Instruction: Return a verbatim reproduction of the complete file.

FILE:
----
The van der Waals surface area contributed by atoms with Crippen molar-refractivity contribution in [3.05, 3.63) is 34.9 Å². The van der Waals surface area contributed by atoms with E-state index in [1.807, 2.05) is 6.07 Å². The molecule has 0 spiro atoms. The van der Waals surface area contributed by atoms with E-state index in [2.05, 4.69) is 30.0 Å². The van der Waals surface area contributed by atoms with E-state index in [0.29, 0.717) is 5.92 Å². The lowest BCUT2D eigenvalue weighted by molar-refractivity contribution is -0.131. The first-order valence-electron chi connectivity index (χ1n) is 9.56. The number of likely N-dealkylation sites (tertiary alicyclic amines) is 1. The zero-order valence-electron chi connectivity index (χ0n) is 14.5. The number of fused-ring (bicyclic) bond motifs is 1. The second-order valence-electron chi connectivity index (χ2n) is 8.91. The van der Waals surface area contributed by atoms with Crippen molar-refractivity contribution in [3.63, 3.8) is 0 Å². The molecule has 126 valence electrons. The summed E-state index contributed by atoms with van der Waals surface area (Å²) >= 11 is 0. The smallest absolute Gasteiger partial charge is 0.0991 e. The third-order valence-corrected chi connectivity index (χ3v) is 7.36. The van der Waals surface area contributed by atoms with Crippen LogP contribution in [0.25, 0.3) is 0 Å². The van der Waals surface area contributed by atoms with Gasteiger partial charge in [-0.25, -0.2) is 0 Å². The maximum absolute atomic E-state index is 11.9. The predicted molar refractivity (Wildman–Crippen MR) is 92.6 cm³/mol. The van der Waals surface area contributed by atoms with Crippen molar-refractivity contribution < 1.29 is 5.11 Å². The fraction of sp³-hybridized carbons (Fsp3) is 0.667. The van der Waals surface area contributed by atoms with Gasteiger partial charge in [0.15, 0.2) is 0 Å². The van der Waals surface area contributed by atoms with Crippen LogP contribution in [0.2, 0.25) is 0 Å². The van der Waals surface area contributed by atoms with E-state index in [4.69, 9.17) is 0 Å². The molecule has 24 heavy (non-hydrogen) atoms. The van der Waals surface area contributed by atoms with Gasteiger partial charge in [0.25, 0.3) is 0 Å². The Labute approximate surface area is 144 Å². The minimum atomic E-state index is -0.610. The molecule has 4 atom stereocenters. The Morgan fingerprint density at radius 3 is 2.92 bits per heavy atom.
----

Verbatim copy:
The van der Waals surface area contributed by atoms with Crippen molar-refractivity contribution in [3.05, 3.63) is 34.9 Å². The van der Waals surface area contributed by atoms with E-state index in [1.807, 2.05) is 6.07 Å². The molecule has 0 spiro atoms. The van der Waals surface area contributed by atoms with E-state index in [2.05, 4.69) is 30.0 Å². The van der Waals surface area contributed by atoms with E-state index in [0.29, 0.717) is 5.92 Å². The lowest BCUT2D eigenvalue weighted by molar-refractivity contribution is -0.131. The first-order valence-electron chi connectivity index (χ1n) is 9.56. The number of likely N-dealkylation sites (tertiary alicyclic amines) is 1. The zero-order valence-electron chi connectivity index (χ0n) is 14.5. The number of fused-ring (bicyclic) bond motifs is 1. The second-order valence-electron chi connectivity index (χ2n) is 8.91. The van der Waals surface area contributed by atoms with Crippen molar-refractivity contribution in [3.63, 3.8) is 0 Å². The molecule has 126 valence electrons. The summed E-state index contributed by atoms with van der Waals surface area (Å²) >= 11 is 0. The smallest absolute Gasteiger partial charge is 0.0991 e. The third-order valence-corrected chi connectivity index (χ3v) is 7.36. The van der Waals surface area contributed by atoms with Crippen LogP contribution in [0.25, 0.3) is 0 Å². The van der Waals surface area contributed by atoms with Gasteiger partial charge in [-0.25, -0.2) is 0 Å². The maximum absolute atomic E-state index is 11.9. The predicted molar refractivity (Wildman–Crippen MR) is 92.6 cm³/mol. The van der Waals surface area contributed by atoms with Crippen molar-refractivity contribution < 1.29 is 5.11 Å². The fraction of sp³-hybridized carbons (Fsp3) is 0.667. The van der Waals surface area contributed by atoms with Gasteiger partial charge in [0.15, 0.2) is 0 Å². The van der Waals surface area contributed by atoms with Crippen LogP contribution in [0.2, 0.25) is 0 Å². The van der Waals surface area contributed by atoms with E-state index in [4.69, 9.17) is 0 Å². The molecule has 24 heavy (non-hydrogen) atoms. The van der Waals surface area contributed by atoms with Gasteiger partial charge in [0.25, 0.3) is 0 Å². The Labute approximate surface area is 144 Å². The minimum atomic E-state index is -0.610. The molecule has 4 atom stereocenters. The Morgan fingerprint density at radius 3 is 2.92 bits per heavy atom.